Get Your Book Out There: Five Tips for Self-Distribution in Publishing

Microcosm, an independent publishing house in Portland, announced in July 2018 in Publishers Weekly that it will be taking back control over its distribution for the press. The book and zine publisher, which was previously distributed by PGW/Ingram, decided to keep distribution efforts in-house and off the shelves of the large chains, starting in 2019. After building extra storage space near their headquarters and offering up bulk sales (such as the superpack: thirteen random books for twenty dollars) to reduce inventory quickly, Microcosm readies their thirteen-person team to tap into what they refer to as the “underground” market. Noting that their current biggest account is a taco stand in Tokyo, the publishing house plans to forgo the highly-competitive bookstores and find a home for their zines and books at comic and music stores instead.

In the spirit of self-distribution, as inspired by Microcosm, here are some tips for hand-to-hand sales in publishing.

  1. Carry a few copies of your book with you everywhere.You never know when you will run into your next customer. Whether they purchase one copy or one thousand, a sale is a sale is a sale. If you happen to be caught without a copy, write the name of your book and where to purchase it on the back of your business card or a scrap piece of paper (be sure to include your own contact information as well in case they want more copies in the future).
  2. Get a booth at a street fair or farmers market.Setting up a booth at your local street fair or farmers market is a great way to get the word of your book/press into the hands of those in your community. Be open and friendly to all potential customers that walk by and be ready with a quick, catchy synopsis that clearly communicates the audience and draws customers in.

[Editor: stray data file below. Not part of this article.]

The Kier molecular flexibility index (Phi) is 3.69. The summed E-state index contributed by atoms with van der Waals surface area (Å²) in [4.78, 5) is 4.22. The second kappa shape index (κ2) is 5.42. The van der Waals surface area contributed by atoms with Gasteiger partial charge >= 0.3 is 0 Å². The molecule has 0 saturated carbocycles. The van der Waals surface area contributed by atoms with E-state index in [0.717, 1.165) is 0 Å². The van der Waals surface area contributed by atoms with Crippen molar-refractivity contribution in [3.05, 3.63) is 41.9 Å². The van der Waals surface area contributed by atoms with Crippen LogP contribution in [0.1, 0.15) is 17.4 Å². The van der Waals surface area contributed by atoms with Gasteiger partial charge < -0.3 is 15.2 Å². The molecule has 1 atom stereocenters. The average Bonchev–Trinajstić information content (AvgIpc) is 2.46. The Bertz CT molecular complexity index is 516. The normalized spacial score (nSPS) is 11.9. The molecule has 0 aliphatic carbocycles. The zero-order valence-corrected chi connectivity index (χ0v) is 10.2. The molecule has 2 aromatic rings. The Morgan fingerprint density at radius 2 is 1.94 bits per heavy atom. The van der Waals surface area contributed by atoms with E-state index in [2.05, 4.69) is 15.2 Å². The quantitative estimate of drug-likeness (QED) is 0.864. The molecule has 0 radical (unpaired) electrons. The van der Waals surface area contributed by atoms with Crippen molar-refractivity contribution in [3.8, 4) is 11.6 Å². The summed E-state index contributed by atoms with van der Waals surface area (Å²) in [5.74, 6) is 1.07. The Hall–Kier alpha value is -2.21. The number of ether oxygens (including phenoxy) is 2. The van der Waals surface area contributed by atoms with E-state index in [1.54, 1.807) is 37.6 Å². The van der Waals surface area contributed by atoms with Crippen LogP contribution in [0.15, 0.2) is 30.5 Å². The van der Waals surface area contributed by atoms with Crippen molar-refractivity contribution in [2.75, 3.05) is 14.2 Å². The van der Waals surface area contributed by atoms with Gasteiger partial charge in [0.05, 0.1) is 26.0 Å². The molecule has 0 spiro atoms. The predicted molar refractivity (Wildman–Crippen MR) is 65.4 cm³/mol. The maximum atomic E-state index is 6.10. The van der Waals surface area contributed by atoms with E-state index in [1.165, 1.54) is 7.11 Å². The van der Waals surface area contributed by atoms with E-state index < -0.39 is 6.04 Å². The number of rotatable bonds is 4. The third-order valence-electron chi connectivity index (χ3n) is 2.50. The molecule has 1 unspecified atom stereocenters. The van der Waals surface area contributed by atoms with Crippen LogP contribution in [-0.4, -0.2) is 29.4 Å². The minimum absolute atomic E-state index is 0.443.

3. Partner with a local company relevant to your book.Partnering with local shops can help curb some of your sales costs, such as renting a booth at a street fair. The partnership can be mutually beneficial, sharing old and potential customers in cross-market sales. If your book is a children’s book about a mouse who ate a cookie, partner with a local bakery and sell your book alongside some freshly baked cookies to smiling children and moms at the local farmers market.
  4. Tap into those specialty markets.Think of your customer and where they shop other than the bookstore. Do they frequent record stores or gift shops? Are they a history buff and love visiting museums? Do they love plants and flowers and can’t seem to stay away from their local nursery? Reach out to any and all stores that may be interested in selling your book.
  5. Use social media.When it comes to reaching customers outside of your local community, the (mostly) free social media platforms can get your book a more national reach. Find your audience through groups, influencers, and pages that your potential customers frequent. Knowing your audience and customer is key to both social media and specialty sales. Be sure to include a direct link to purchase your book with any post on social media. You can do this on your website with the help of PayPal or another third party payer.

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